For several years I taught a class called “Philosophy as Literature.” It was called that because a course with that title had already been approved by the department, and getting a new class approved was a daunting bureaucratic challenge.
So while I used the official course title on the syllabus, I taught the course as if it were called “Mr. Miranda’s Favorite Ideas.” I selected the most compelling essays, book chapters, and academic papers I had ever read, arranged them in a sequence that made sense, and assembled them in three giant course readers.
I assigned reading for homework each night, and students were expected to write a one-page reflection— worth one point each—on what they’d read. Then, we’d spend the class period engaged in intellectual discussion about the text. Every couple months, I’d assign an essay in which students would synthesize their thoughts on what we’d been discussing. These essay exams would be worth a lot of points—so many, in fact, that the one-point daily reflections seemed almost pointless.
That was by design.
I wanted students to read the texts not because they would earn “points.” I wanted them to read because they were curious, because they knew that if they did the reading they would feel a buzz of excitement the next day in class when the discussion happened. They would be ready to participate. If they didn’t do the reading—there are all kinds of legitimate reasons for students not to have completed the reading on a given night—that was OK. They could come to class and eavesdrop on the discussion and get some value for their time.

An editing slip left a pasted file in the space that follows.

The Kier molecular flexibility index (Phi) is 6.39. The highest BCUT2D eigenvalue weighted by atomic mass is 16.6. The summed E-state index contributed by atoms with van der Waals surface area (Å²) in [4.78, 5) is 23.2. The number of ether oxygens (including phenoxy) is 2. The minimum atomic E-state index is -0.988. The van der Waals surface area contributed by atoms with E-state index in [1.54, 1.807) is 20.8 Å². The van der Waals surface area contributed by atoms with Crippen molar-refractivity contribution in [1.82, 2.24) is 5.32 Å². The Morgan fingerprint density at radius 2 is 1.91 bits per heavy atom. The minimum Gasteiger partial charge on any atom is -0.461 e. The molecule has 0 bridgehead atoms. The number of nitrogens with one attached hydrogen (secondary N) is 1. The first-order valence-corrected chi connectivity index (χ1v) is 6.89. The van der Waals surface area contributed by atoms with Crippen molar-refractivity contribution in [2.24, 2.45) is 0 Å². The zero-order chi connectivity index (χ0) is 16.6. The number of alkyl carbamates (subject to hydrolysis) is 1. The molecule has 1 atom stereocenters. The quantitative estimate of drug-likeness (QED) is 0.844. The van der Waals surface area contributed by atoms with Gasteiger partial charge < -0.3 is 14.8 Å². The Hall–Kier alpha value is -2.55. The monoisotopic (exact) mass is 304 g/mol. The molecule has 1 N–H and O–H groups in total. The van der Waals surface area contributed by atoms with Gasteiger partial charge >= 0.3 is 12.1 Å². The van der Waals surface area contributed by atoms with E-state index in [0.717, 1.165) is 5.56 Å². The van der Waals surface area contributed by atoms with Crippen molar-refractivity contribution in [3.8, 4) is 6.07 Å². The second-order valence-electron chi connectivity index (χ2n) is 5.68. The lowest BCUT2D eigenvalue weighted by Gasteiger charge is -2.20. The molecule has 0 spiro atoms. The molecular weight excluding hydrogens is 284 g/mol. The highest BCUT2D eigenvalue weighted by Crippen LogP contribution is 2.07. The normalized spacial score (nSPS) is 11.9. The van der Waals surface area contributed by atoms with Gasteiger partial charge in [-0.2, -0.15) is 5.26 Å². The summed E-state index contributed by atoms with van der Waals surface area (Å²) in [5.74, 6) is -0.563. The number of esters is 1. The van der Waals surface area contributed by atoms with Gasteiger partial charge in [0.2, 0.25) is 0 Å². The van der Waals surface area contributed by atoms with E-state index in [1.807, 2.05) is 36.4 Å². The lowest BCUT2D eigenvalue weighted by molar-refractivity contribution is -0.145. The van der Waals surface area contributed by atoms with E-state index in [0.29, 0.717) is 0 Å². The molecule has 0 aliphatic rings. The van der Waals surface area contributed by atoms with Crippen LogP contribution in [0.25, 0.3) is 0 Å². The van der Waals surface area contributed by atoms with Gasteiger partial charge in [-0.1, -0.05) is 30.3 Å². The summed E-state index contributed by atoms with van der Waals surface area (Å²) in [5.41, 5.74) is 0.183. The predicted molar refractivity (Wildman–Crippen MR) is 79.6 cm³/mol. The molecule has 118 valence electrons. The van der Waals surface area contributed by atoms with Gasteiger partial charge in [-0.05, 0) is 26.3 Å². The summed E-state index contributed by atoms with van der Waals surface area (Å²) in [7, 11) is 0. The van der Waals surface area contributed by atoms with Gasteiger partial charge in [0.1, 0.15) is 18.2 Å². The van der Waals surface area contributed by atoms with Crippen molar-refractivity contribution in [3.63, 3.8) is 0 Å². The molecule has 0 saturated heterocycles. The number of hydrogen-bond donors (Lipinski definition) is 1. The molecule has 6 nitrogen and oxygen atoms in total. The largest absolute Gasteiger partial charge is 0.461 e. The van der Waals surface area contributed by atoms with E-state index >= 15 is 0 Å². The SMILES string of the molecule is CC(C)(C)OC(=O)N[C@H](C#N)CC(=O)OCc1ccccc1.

The goal was to minimize the attention given to grades and points, and maximize the attention given to discussing ideas. On any given day, maybe half the students had done the reading; those students drove the discussion that day. The next day, it was a different half of the class. And so it went, all semester.
When it was over, every student had contributed something. Every student had pondered ideas that, for most of them, were new and interesting.
But the most important thing for me was the process: every student felt respected not only as a learner, but also as a human being. They were able to come to class each day and feel like instead of facing a series of requirements, they were given a series of opportunities.